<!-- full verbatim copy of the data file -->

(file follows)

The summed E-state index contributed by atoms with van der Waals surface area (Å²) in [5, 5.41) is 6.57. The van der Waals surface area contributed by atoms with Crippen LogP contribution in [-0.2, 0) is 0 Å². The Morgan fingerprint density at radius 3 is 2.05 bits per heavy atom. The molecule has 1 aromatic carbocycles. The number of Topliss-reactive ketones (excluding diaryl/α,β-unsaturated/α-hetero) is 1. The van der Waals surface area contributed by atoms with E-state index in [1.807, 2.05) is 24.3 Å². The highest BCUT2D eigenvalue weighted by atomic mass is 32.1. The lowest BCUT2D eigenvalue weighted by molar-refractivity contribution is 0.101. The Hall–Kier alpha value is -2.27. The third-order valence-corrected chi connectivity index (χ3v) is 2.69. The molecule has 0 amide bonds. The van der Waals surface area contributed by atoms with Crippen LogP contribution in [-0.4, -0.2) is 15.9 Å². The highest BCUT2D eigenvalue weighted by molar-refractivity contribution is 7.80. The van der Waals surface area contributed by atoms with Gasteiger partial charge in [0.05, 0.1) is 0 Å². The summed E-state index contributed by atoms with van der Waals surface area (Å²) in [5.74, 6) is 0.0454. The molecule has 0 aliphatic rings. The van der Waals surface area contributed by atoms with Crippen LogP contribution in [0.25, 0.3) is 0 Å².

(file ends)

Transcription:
The summed E-state index contributed by atoms with van der Waals surface area (Å²) in [5, 5.41) is 6.57. The van der Waals surface area contributed by atoms with Crippen LogP contribution in [-0.2, 0) is 0 Å². The Morgan fingerprint density at radius 3 is 2.05 bits per heavy atom. The molecule has 1 aromatic carbocycles. The number of Topliss-reactive ketones (excluding diaryl/α,β-unsaturated/α-hetero) is 1. The van der Waals surface area contributed by atoms with E-state index in [1.807, 2.05) is 24.3 Å². The highest BCUT2D eigenvalue weighted by atomic mass is 32.1. The lowest BCUT2D eigenvalue weighted by molar-refractivity contribution is 0.101. The Hall–Kier alpha value is -2.27. The third-order valence-corrected chi connectivity index (χ3v) is 2.69. The molecule has 0 amide bonds. The van der Waals surface area contributed by atoms with Crippen LogP contribution in [-0.4, -0.2) is 15.9 Å². The highest BCUT2D eigenvalue weighted by molar-refractivity contribution is 7.80. The van der Waals surface area contributed by atoms with Gasteiger partial charge in [0.05, 0.1) is 0 Å². The summed E-state index contributed by atoms with van der Waals surface area (Å²) in [5.74, 6) is 0.0454. The molecule has 0 aliphatic rings. The van der Waals surface area contributed by atoms with Crippen LogP contribution in [0.25, 0.3) is 0 Å².